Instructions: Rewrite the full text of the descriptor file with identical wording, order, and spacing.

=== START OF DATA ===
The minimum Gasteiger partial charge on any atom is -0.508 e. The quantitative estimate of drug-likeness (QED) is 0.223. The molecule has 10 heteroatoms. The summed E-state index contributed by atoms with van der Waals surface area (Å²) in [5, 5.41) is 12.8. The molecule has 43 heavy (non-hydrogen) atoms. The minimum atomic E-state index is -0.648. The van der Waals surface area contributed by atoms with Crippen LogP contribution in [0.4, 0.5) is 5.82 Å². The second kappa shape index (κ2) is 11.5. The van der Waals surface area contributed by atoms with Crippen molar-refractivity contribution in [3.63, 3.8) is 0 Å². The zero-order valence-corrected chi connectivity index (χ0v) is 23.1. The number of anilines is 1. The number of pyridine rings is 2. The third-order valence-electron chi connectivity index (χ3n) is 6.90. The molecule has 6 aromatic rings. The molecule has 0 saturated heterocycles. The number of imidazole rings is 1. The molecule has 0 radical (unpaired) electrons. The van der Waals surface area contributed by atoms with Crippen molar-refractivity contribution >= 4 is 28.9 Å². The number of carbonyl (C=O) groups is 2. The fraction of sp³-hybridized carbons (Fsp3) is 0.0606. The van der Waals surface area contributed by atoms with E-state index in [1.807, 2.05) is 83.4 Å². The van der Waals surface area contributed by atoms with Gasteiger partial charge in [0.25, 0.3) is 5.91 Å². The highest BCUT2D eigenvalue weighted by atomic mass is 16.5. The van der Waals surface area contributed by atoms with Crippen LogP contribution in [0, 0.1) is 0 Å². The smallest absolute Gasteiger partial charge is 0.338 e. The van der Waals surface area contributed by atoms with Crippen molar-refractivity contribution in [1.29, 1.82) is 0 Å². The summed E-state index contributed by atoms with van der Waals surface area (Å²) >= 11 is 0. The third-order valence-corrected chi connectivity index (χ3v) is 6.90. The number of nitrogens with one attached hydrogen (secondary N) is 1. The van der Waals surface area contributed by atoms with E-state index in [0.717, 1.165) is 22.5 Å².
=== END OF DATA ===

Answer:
The minimum Gasteiger partial charge on any atom is -0.508 e. The quantitative estimate of drug-likeness (QED) is 0.223. The molecule has 10 heteroatoms. The summed E-state index contributed by atoms with van der Waals surface area (Å²) in [5, 5.41) is 12.8. The molecule has 43 heavy (non-hydrogen) atoms. The minimum atomic E-state index is -0.648. The van der Waals surface area contributed by atoms with Crippen LogP contribution in [0.4, 0.5) is 5.82 Å². The second kappa shape index (κ2) is 11.5. The van der Waals surface area contributed by atoms with Crippen molar-refractivity contribution in [3.63, 3.8) is 0 Å². The zero-order valence-corrected chi connectivity index (χ0v) is 23.1. The number of anilines is 1. The number of pyridine rings is 2. The third-order valence-electron chi connectivity index (χ3n) is 6.90. The molecule has 6 aromatic rings. The molecule has 0 saturated heterocycles. The number of imidazole rings is 1. The molecule has 0 radical (unpaired) electrons. The van der Waals surface area contributed by atoms with Crippen molar-refractivity contribution >= 4 is 28.9 Å². The number of carbonyl (C=O) groups is 2. The fraction of sp³-hybridized carbons (Fsp3) is 0.0606. The van der Waals surface area contributed by atoms with E-state index in [1.807, 2.05) is 83.4 Å². The van der Waals surface area contributed by atoms with Gasteiger partial charge in [0.25, 0.3) is 5.91 Å². The highest BCUT2D eigenvalue weighted by atomic mass is 16.5. The van der Waals surface area contributed by atoms with Crippen LogP contribution in [0, 0.1) is 0 Å². The smallest absolute Gasteiger partial charge is 0.338 e. The van der Waals surface area contributed by atoms with Crippen molar-refractivity contribution in [1.29, 1.82) is 0 Å². The summed E-state index contributed by atoms with van der Waals surface area (Å²) >= 11 is 0. The third-order valence-corrected chi connectivity index (χ3v) is 6.90. The number of nitrogens with one attached hydrogen (secondary N) is 1. The van der Waals surface area contributed by atoms with E-state index in [0.717, 1.165) is 22.5 Å².